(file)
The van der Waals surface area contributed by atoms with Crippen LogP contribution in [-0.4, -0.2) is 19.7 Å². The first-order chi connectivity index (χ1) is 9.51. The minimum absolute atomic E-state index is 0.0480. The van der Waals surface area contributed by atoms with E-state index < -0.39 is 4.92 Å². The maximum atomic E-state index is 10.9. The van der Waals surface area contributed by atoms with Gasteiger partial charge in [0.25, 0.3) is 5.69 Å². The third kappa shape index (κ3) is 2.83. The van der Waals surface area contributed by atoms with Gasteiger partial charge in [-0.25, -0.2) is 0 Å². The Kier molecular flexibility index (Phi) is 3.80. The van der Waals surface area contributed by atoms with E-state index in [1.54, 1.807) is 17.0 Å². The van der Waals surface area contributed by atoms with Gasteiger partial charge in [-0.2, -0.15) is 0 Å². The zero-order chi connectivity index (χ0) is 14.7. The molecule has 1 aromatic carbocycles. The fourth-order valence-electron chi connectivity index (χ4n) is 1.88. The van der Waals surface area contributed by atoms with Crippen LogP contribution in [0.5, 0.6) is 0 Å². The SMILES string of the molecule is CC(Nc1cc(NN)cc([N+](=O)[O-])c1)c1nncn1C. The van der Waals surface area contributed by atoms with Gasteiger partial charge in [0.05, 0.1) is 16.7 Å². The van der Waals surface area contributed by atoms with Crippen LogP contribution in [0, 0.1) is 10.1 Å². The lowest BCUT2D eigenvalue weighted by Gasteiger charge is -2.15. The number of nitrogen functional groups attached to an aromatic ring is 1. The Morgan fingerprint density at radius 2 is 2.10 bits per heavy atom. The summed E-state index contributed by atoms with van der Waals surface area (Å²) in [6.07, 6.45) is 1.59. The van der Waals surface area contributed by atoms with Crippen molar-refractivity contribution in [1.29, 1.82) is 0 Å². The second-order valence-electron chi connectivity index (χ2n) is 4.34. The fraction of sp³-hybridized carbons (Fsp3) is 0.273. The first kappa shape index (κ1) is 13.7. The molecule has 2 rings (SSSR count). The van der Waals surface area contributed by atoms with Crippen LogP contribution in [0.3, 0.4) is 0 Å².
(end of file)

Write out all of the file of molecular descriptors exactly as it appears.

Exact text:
The van der Waals surface area contributed by atoms with Crippen LogP contribution in [-0.4, -0.2) is 19.7 Å². The first-order chi connectivity index (χ1) is 9.51. The minimum absolute atomic E-state index is 0.0480. The van der Waals surface area contributed by atoms with E-state index < -0.39 is 4.92 Å². The maximum atomic E-state index is 10.9. The van der Waals surface area contributed by atoms with Gasteiger partial charge in [0.25, 0.3) is 5.69 Å². The third kappa shape index (κ3) is 2.83. The van der Waals surface area contributed by atoms with Gasteiger partial charge in [-0.25, -0.2) is 0 Å². The Kier molecular flexibility index (Phi) is 3.80. The van der Waals surface area contributed by atoms with E-state index in [1.54, 1.807) is 17.0 Å². The van der Waals surface area contributed by atoms with Gasteiger partial charge in [-0.2, -0.15) is 0 Å². The zero-order chi connectivity index (χ0) is 14.7. The molecule has 1 aromatic carbocycles. The fourth-order valence-electron chi connectivity index (χ4n) is 1.88. The van der Waals surface area contributed by atoms with Crippen LogP contribution in [0.5, 0.6) is 0 Å². The SMILES string of the molecule is CC(Nc1cc(NN)cc([N+](=O)[O-])c1)c1nncn1C. The van der Waals surface area contributed by atoms with Gasteiger partial charge in [0.05, 0.1) is 16.7 Å². The van der Waals surface area contributed by atoms with Crippen LogP contribution in [0, 0.1) is 10.1 Å². The lowest BCUT2D eigenvalue weighted by Gasteiger charge is -2.15. The number of nitrogen functional groups attached to an aromatic ring is 1. The Morgan fingerprint density at radius 2 is 2.10 bits per heavy atom. The summed E-state index contributed by atoms with van der Waals surface area (Å²) in [6.07, 6.45) is 1.59. The van der Waals surface area contributed by atoms with Crippen molar-refractivity contribution in [1.29, 1.82) is 0 Å². The second-order valence-electron chi connectivity index (χ2n) is 4.34. The fraction of sp³-hybridized carbons (Fsp3) is 0.273. The first kappa shape index (κ1) is 13.7. The molecule has 2 rings (SSSR count). The van der Waals surface area contributed by atoms with Crippen LogP contribution in [0.3, 0.4) is 0 Å².